International Bank of Azerbaijan creditors notch London legal victory
Court of Appeal backs holdouts in debt restructuring, while investors eye potential for jurisdictional arbitrage.
Holdouts in 2017’s debt restructuring by the International Bank of Azerbaijan (IBA) scored a legal victory on December 18 when a judgement forcing the lender to recognize their claims was upheld by the Court of Appeal in London.
The decision comes more than 18 months after Azerbaijan’s largest lender surprised markets by announcing plans to restructure $3.3 billion worth of senior debt. The restructuring was vehemently opposed by creditors as local policymakers had repeatedly promised to resolve capital issues at the state-owned bank without bailing in bondholders.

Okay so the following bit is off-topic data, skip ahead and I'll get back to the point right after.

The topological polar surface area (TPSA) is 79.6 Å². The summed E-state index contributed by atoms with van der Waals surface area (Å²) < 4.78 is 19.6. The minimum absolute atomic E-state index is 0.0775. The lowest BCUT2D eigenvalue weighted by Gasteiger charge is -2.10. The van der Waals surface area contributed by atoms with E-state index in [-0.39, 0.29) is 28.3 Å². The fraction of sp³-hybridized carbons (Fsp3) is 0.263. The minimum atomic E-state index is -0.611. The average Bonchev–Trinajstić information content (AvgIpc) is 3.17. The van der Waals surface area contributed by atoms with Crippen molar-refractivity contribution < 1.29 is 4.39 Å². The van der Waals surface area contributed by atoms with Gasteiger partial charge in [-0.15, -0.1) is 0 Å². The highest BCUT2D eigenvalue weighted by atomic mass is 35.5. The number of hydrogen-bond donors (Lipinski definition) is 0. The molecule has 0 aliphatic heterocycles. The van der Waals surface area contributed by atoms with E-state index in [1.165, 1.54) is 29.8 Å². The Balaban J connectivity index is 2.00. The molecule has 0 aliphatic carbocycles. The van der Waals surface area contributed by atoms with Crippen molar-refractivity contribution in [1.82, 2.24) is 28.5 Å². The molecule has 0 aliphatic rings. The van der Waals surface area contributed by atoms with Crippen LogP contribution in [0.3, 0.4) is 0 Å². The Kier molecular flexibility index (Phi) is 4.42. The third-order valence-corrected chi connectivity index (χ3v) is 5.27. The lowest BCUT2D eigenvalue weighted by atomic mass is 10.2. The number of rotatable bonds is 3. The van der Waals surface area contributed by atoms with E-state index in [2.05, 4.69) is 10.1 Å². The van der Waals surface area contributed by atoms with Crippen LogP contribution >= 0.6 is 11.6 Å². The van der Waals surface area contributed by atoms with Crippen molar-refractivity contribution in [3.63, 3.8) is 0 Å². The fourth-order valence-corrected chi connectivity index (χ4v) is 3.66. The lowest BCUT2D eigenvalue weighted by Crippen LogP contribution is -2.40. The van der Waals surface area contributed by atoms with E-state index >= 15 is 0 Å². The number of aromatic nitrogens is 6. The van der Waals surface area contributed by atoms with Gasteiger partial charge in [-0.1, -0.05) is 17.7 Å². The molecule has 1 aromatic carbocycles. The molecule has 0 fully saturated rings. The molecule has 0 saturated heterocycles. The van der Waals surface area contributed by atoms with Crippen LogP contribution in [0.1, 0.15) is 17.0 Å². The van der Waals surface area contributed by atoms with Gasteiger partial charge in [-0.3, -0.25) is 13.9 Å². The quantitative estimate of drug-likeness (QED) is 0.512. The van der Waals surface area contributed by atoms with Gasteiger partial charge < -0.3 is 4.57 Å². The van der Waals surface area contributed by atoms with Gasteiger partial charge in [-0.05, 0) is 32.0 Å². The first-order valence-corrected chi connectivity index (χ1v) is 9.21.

Nevertheless, in July 2017, holders of 93.9% of the bank’s senior debt agreed to a restructuring that involved an exchange into either long-dated Azerbaijani sovereign bonds or new instruments issued by IBA.
The restructuring was done under local law in Azerbaijan and approved by a court in Baku. As some of the debt had been issued under English law, however, IBA was granted a moratorium to prevent creditors enforcing debts in the London courts during the process.
Once the restructuring was completed, the bank applied to have the moratorium made permanent. This would have effectively forced creditors who had not participated in the restructuring to accept one of the options offered by IBA and its shareholders.